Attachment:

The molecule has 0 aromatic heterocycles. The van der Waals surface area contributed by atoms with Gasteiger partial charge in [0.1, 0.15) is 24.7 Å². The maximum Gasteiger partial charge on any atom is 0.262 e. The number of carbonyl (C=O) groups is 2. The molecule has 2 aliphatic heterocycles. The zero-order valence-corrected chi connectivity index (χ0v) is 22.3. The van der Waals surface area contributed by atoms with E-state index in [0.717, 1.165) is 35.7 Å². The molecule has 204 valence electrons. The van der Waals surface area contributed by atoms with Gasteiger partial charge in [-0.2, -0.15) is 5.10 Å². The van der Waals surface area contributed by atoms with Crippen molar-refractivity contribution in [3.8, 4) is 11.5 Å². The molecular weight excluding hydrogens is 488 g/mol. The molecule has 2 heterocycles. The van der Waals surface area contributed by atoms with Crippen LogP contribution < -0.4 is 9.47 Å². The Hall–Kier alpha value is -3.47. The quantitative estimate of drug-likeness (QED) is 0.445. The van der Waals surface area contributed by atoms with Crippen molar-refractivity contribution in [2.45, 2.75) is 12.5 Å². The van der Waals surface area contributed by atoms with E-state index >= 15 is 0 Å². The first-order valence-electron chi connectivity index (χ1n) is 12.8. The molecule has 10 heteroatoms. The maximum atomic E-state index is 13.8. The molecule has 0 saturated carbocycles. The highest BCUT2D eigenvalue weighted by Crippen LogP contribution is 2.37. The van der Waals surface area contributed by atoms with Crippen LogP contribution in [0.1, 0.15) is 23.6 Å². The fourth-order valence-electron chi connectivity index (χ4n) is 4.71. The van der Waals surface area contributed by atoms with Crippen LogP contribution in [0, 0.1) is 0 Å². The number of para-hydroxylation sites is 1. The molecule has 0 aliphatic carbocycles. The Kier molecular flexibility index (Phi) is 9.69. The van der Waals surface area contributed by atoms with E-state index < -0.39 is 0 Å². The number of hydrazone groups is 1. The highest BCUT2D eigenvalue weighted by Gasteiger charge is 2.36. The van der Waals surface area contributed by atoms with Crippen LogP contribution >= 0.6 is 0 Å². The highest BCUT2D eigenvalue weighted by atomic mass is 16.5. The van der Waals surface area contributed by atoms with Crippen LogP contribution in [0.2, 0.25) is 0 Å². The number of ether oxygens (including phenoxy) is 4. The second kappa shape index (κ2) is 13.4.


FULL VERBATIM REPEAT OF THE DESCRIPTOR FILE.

The molecule has 0 aromatic heterocycles. The van der Waals surface area contributed by atoms with Gasteiger partial charge in [0.1, 0.15) is 24.7 Å². The maximum Gasteiger partial charge on any atom is 0.262 e. The number of carbonyl (C=O) groups is 2. The molecule has 2 aliphatic heterocycles. The zero-order valence-corrected chi connectivity index (χ0v) is 22.3. The van der Waals surface area contributed by atoms with E-state index in [0.717, 1.165) is 35.7 Å². The molecule has 204 valence electrons. The van der Waals surface area contributed by atoms with Gasteiger partial charge in [-0.2, -0.15) is 5.10 Å². The van der Waals surface area contributed by atoms with Crippen molar-refractivity contribution in [3.8, 4) is 11.5 Å². The molecular weight excluding hydrogens is 488 g/mol. The molecule has 2 heterocycles. The van der Waals surface area contributed by atoms with Crippen LogP contribution < -0.4 is 9.47 Å². The Hall–Kier alpha value is -3.47. The quantitative estimate of drug-likeness (QED) is 0.445. The van der Waals surface area contributed by atoms with Crippen molar-refractivity contribution in [2.45, 2.75) is 12.5 Å². The van der Waals surface area contributed by atoms with E-state index >= 15 is 0 Å². The first-order valence-electron chi connectivity index (χ1n) is 12.8. The molecule has 10 heteroatoms. The maximum atomic E-state index is 13.8. The molecule has 0 saturated carbocycles. The highest BCUT2D eigenvalue weighted by Crippen LogP contribution is 2.37. The van der Waals surface area contributed by atoms with Crippen LogP contribution in [0.1, 0.15) is 23.6 Å². The fourth-order valence-electron chi connectivity index (χ4n) is 4.71. The van der Waals surface area contributed by atoms with Crippen LogP contribution in [0, 0.1) is 0 Å². The number of para-hydroxylation sites is 1. The molecule has 0 aliphatic carbocycles. The Kier molecular flexibility index (Phi) is 9.69. The van der Waals surface area contributed by atoms with E-state index < -0.39 is 0 Å². The number of hydrazone groups is 1. The highest BCUT2D eigenvalue weighted by Gasteiger charge is 2.36. The van der Waals surface area contributed by atoms with Crippen LogP contribution >= 0.6 is 0 Å². The highest BCUT2D eigenvalue weighted by atomic mass is 16.5. The van der Waals surface area contributed by atoms with Crippen LogP contribution in [0.2, 0.25) is 0 Å². The number of ether oxygens (including phenoxy) is 4. The second kappa shape index (κ2) is 13.4.